OnStage Calgary Critic
I talked last year about forgiving yourself as an audience member if you didn’t like a show, and the importance of critically thinking about theatre (regardless of whether or not you’re a reviewer).Today I want to expand on that.
I am in the very unique position of writing reviews in a community in which I actively participate. Theatre is not just my interest; it’s my job – my love. It’s where I go when I’m sad, and it is my daily classroom. Part of my learning comes from watching others perform. When I attend a show and review it, I’m analysing what I liked or didn’t like in the context of growing as an actor and a writer.
In a year of working for On Stage, I’ve had the honour of attending so many incredible shows around Calgary – and I’ve also participated in a few. As an actor, the stage is simultaneously the safest and the most vulnerable place we can be. The stage is home and the audience are guests and invaders. We invite them in to bear our souls and they evaluate our performance based on their entertainment. From the old couple in the corner grumbling about content, to the reviewer in the back, to the friend trying to find a response to the question: “what did you think?” everyone is watching with intent; and I think that’s how it should be. Theatre is not idle so we should not ask our audience to be.
From an actor’s perspective, audiences are terrifying. It’s encouraging for some to see a friend in the audience and yet they are often the people we struggle to impress the most. Knowing that everyone out there is judging, in their own way, is disheartening for some and motivating for others. For me, it’s a dare. When someone tells me that I’m bad or that I will never be good enough, I am heartbroken – and I wallow for a while – but then it becomes a challenge. I put the pressure on myself to step up my game. I know that’s not the case for others. For some it’s an attack, for others it’s a sign. There’s no wrong way to feel but there’s also no way to know or change people’s feelings when you answer the question “what did you think?” My suggestion is to be honest.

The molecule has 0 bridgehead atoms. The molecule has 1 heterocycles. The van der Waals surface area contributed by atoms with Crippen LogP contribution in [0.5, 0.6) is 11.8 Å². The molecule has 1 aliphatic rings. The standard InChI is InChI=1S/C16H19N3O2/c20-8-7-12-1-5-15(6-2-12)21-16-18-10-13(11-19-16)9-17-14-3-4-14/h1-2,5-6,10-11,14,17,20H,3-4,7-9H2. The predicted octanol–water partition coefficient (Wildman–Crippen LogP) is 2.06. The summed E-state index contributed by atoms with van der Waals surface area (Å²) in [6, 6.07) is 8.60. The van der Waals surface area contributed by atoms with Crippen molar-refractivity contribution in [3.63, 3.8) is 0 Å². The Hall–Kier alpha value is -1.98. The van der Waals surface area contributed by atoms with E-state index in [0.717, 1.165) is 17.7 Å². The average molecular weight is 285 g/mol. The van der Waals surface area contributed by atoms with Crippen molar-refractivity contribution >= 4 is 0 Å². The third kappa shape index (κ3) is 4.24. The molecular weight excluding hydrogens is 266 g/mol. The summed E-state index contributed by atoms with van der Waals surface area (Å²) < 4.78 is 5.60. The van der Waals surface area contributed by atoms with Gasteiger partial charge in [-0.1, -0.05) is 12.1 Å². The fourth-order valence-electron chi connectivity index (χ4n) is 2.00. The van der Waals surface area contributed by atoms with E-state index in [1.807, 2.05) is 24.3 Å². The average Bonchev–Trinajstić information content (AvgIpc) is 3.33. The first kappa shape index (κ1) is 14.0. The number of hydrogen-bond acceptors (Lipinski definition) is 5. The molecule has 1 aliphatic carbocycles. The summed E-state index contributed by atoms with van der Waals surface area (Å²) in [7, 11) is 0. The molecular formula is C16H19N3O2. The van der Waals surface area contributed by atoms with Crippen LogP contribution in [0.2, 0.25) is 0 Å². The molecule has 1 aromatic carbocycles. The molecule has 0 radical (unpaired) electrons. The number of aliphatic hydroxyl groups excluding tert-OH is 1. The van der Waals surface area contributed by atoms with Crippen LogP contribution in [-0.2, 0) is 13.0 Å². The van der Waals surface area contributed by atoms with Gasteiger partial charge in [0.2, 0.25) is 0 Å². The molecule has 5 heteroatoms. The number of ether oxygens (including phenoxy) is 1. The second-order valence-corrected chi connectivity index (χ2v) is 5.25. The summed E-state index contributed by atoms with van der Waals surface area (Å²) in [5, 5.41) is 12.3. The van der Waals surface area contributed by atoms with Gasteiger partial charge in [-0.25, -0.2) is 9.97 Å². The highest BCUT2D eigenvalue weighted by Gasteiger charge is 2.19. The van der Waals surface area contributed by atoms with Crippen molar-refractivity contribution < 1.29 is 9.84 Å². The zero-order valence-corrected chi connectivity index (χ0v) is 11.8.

As much as theatre involves pretending, it’s about truth. It’s bearing our souls and exploring emotion while other people judge our interpretation. It’s not an easy profession – nor is it in an easy hobby. Community theatre has always been a tricky area to critique. The people on that stage are not professionals but they still have talent and passion for what they’re doing and people have paid to see them. I don’t believe a paycheque should define an actor’s ability to perform and be critiqued for that performance. If you’re taking pride in your work shouldn’t others be allowed to see and analyse it the way they would a professional performance?
Now, reviewing is not an excuse to be a horrible person. When you leave the theatre, you should have something to talk about. If there is something that you didn’t like, ask why.
Discuss, review, blog, draw, understand; figure it out. Don’t leave on a negative note. For actors I say: don’t lose heart because of someone’s interpretation. For reviewers I say: be realistic but not cruel.
What I’m advocating for is open and honest analysis of a very vulnerable medium. It sounds emotional and scary but I hope everyone can grow from it.